ABSTRACT: Micro-RNAs (miRNAs) have recently emerged as crucial modulators of molecular processes involved in chronic liver diseases. The few miRNAs with previously proposed roles in liver cirrhosis were identified in screening approaches on liver parenchyma, mostly in rodent models. Therefore, in the present study we performed a systematic screening approach in order to identify miRNAs with altered levels in the serum of patients with chronic liver disease and liver cirrhosis.
We performed a systematic, array-based miRNA expression analysis on serum samples from patients with liver cirrhosis. In functional experiments we evaluated the relationship between alterations of miRNA serum levels and their role in distinct cellular compartments involved in hepatic cirrhosis.
The array analysis and the subsequent confirmation by qPCR in a larger patient cohort identified significant alterations in serum levels of miR-513-3p, miR-571 and miR-652, three previously uncharacterized miRNAs, in patients with alcoholic or hepatitis C induced liver cirrhosis. Of these, miR-571 serum levels closely correlated with disease stages, thus revealing potential as a novel biomarker for hepatic cirrhosis. Further analysis revealed that up-regulation of miR-571 in serum reflected a concordant regulation in cirrhotic liver tissue. In isolated primary human liver cells, miR-571 was up-regulated in human hepatocytes and hepatic stellate cells in response to the pro-fibrogenic cytokine TGF-β. In contrast, alterations in serum levels of miR-652 were stage-independent, reflecting a concordant down-regulation of this miRNA in circulating monocytes of patients with liver cirrhosis, which was inducible by proinflammatory stimuli like bacterial lipopolysaccharide.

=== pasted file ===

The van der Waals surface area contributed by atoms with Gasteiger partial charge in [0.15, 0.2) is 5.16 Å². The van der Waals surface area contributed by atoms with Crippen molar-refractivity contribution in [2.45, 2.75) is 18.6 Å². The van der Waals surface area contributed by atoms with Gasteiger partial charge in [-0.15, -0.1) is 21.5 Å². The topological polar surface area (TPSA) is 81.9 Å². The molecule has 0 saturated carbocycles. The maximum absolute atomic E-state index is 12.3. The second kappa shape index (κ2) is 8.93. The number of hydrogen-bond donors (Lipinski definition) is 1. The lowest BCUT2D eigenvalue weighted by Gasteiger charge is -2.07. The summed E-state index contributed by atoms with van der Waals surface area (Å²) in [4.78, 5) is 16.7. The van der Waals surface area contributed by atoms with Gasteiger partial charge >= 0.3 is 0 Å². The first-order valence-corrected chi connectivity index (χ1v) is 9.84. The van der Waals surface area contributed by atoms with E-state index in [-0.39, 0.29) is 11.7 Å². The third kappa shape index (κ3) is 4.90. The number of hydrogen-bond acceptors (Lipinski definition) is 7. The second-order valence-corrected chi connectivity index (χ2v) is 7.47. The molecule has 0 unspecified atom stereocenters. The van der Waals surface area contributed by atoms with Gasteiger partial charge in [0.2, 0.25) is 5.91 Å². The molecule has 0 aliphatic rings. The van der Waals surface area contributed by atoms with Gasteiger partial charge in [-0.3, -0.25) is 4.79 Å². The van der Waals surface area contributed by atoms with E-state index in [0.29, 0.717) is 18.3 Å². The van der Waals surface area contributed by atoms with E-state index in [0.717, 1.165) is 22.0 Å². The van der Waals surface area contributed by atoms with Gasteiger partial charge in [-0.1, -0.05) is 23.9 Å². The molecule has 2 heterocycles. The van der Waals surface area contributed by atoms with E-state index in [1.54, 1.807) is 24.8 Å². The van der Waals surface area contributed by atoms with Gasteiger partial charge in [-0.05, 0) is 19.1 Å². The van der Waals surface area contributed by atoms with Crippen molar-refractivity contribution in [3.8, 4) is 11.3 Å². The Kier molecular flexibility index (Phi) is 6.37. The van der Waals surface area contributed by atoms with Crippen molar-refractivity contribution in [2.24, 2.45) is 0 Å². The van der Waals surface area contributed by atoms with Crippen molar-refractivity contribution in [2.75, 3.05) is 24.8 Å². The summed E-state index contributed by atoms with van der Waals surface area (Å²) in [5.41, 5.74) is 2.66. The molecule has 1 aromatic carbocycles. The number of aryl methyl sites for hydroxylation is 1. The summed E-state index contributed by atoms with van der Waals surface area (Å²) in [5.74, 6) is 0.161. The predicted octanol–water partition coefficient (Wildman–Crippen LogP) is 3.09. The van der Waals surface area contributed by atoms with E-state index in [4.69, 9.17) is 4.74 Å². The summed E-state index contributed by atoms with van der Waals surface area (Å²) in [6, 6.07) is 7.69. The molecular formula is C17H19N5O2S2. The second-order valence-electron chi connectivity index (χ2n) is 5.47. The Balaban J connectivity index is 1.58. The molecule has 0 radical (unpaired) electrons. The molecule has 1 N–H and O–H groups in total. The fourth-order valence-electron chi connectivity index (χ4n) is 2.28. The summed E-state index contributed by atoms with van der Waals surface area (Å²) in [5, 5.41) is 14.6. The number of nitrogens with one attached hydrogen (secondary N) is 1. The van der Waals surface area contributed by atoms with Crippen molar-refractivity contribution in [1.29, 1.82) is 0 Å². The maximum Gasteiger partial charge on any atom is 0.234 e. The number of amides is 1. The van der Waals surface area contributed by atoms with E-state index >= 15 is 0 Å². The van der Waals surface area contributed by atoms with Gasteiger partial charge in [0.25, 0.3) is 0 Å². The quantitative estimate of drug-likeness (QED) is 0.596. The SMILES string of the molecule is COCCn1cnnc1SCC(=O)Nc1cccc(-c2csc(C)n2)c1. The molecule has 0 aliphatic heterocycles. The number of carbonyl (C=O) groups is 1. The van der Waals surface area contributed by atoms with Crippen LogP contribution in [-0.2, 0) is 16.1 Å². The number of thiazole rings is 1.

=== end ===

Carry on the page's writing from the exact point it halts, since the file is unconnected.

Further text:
Alterations of miR571 and miR-652 serum levels in patients with chronic liver disease reflect their putative roles in the mediation of fibrogenic and inflammatory processes in distinct cellular compartments involved in the pathogenesis of liver cirrhosis.
PLoS ONE 01/2012; 7(3):e32999. · 4.09 Impact Factor